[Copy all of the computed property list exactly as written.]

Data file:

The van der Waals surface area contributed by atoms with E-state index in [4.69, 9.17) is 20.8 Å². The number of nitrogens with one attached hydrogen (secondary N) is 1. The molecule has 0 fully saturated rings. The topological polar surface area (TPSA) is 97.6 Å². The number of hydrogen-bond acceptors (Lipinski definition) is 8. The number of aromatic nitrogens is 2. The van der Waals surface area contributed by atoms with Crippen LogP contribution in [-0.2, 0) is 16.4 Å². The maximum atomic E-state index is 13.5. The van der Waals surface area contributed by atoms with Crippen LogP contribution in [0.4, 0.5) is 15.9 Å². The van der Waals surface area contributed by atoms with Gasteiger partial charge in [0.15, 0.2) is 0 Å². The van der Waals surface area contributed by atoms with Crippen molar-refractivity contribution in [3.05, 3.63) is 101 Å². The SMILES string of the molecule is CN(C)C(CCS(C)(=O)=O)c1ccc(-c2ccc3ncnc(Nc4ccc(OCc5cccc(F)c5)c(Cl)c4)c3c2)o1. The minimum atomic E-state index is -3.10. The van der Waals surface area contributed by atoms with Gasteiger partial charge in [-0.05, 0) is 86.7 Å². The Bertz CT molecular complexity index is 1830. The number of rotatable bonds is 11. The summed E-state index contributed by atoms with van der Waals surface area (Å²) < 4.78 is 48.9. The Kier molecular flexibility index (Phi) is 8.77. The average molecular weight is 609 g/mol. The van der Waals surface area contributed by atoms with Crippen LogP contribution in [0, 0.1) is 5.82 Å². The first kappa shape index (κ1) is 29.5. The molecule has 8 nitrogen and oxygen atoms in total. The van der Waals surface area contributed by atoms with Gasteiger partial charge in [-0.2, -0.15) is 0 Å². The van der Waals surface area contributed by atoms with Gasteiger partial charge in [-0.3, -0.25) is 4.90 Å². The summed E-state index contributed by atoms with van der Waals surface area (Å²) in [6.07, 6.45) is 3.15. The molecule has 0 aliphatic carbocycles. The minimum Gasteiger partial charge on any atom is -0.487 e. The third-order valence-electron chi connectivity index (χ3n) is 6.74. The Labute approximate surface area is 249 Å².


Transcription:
The van der Waals surface area contributed by atoms with E-state index in [4.69, 9.17) is 20.8 Å². The number of nitrogens with one attached hydrogen (secondary N) is 1. The molecule has 0 fully saturated rings. The topological polar surface area (TPSA) is 97.6 Å². The number of hydrogen-bond acceptors (Lipinski definition) is 8. The number of aromatic nitrogens is 2. The van der Waals surface area contributed by atoms with Crippen LogP contribution in [-0.2, 0) is 16.4 Å². The maximum atomic E-state index is 13.5. The van der Waals surface area contributed by atoms with Crippen LogP contribution in [0.4, 0.5) is 15.9 Å². The van der Waals surface area contributed by atoms with Gasteiger partial charge in [0.15, 0.2) is 0 Å². The van der Waals surface area contributed by atoms with Crippen molar-refractivity contribution in [3.05, 3.63) is 101 Å². The SMILES string of the molecule is CN(C)C(CCS(C)(=O)=O)c1ccc(-c2ccc3ncnc(Nc4ccc(OCc5cccc(F)c5)c(Cl)c4)c3c2)o1. The minimum atomic E-state index is -3.10. The van der Waals surface area contributed by atoms with Gasteiger partial charge in [-0.05, 0) is 86.7 Å². The Bertz CT molecular complexity index is 1830. The number of rotatable bonds is 11. The summed E-state index contributed by atoms with van der Waals surface area (Å²) < 4.78 is 48.9. The Kier molecular flexibility index (Phi) is 8.77. The average molecular weight is 609 g/mol. The van der Waals surface area contributed by atoms with Crippen LogP contribution in [0, 0.1) is 5.82 Å². The first kappa shape index (κ1) is 29.5. The molecule has 8 nitrogen and oxygen atoms in total. The van der Waals surface area contributed by atoms with Gasteiger partial charge in [-0.2, -0.15) is 0 Å². The van der Waals surface area contributed by atoms with Gasteiger partial charge in [-0.3, -0.25) is 4.90 Å². The summed E-state index contributed by atoms with van der Waals surface area (Å²) in [6.07, 6.45) is 3.15. The molecule has 0 aliphatic carbocycles. The minimum Gasteiger partial charge on any atom is -0.487 e. The third-order valence-electron chi connectivity index (χ3n) is 6.74. The Labute approximate surface area is 249 Å².